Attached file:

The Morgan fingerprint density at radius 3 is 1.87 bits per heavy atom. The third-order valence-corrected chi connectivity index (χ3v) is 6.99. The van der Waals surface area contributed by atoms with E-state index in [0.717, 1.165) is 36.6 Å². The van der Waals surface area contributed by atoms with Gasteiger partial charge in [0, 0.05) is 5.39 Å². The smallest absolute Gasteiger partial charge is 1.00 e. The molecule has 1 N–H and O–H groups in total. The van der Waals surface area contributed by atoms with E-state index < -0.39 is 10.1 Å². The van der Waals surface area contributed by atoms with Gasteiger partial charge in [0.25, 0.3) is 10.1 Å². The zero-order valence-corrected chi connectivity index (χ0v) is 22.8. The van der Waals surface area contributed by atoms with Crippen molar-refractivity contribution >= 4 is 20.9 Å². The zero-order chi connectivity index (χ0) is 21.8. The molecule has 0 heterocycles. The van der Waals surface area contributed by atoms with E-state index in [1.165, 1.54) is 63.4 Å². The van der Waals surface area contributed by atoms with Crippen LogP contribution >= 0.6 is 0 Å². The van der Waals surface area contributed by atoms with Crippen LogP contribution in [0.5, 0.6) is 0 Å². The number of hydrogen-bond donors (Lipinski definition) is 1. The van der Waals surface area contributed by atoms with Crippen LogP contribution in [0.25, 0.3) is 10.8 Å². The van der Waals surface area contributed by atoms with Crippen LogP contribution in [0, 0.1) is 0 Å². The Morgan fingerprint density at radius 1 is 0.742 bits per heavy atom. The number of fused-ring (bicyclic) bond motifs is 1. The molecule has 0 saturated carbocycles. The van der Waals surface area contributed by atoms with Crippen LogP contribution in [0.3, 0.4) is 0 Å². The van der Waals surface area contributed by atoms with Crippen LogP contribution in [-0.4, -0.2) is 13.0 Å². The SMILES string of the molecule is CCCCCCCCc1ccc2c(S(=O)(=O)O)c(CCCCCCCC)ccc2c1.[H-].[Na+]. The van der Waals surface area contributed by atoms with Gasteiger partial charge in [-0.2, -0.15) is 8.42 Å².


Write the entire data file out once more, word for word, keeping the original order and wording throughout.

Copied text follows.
The Morgan fingerprint density at radius 3 is 1.87 bits per heavy atom. The third-order valence-corrected chi connectivity index (χ3v) is 6.99. The van der Waals surface area contributed by atoms with E-state index in [0.717, 1.165) is 36.6 Å². The van der Waals surface area contributed by atoms with Gasteiger partial charge in [0, 0.05) is 5.39 Å². The smallest absolute Gasteiger partial charge is 1.00 e. The molecule has 1 N–H and O–H groups in total. The van der Waals surface area contributed by atoms with E-state index < -0.39 is 10.1 Å². The van der Waals surface area contributed by atoms with Gasteiger partial charge in [0.25, 0.3) is 10.1 Å². The zero-order valence-corrected chi connectivity index (χ0v) is 22.8. The van der Waals surface area contributed by atoms with Crippen molar-refractivity contribution >= 4 is 20.9 Å². The zero-order chi connectivity index (χ0) is 21.8. The molecule has 0 heterocycles. The van der Waals surface area contributed by atoms with E-state index in [1.165, 1.54) is 63.4 Å². The van der Waals surface area contributed by atoms with Crippen LogP contribution >= 0.6 is 0 Å². The van der Waals surface area contributed by atoms with Crippen LogP contribution in [0.5, 0.6) is 0 Å². The number of hydrogen-bond donors (Lipinski definition) is 1. The van der Waals surface area contributed by atoms with Crippen LogP contribution in [0.25, 0.3) is 10.8 Å². The van der Waals surface area contributed by atoms with Crippen LogP contribution in [0, 0.1) is 0 Å². The Morgan fingerprint density at radius 1 is 0.742 bits per heavy atom. The number of fused-ring (bicyclic) bond motifs is 1. The molecule has 0 saturated carbocycles. The van der Waals surface area contributed by atoms with Crippen LogP contribution in [0.3, 0.4) is 0 Å². The van der Waals surface area contributed by atoms with Crippen LogP contribution in [-0.4, -0.2) is 13.0 Å². The SMILES string of the molecule is CCCCCCCCc1ccc2c(S(=O)(=O)O)c(CCCCCCCC)ccc2c1.[H-].[Na+]. The van der Waals surface area contributed by atoms with Gasteiger partial charge in [-0.2, -0.15) is 8.42 Å².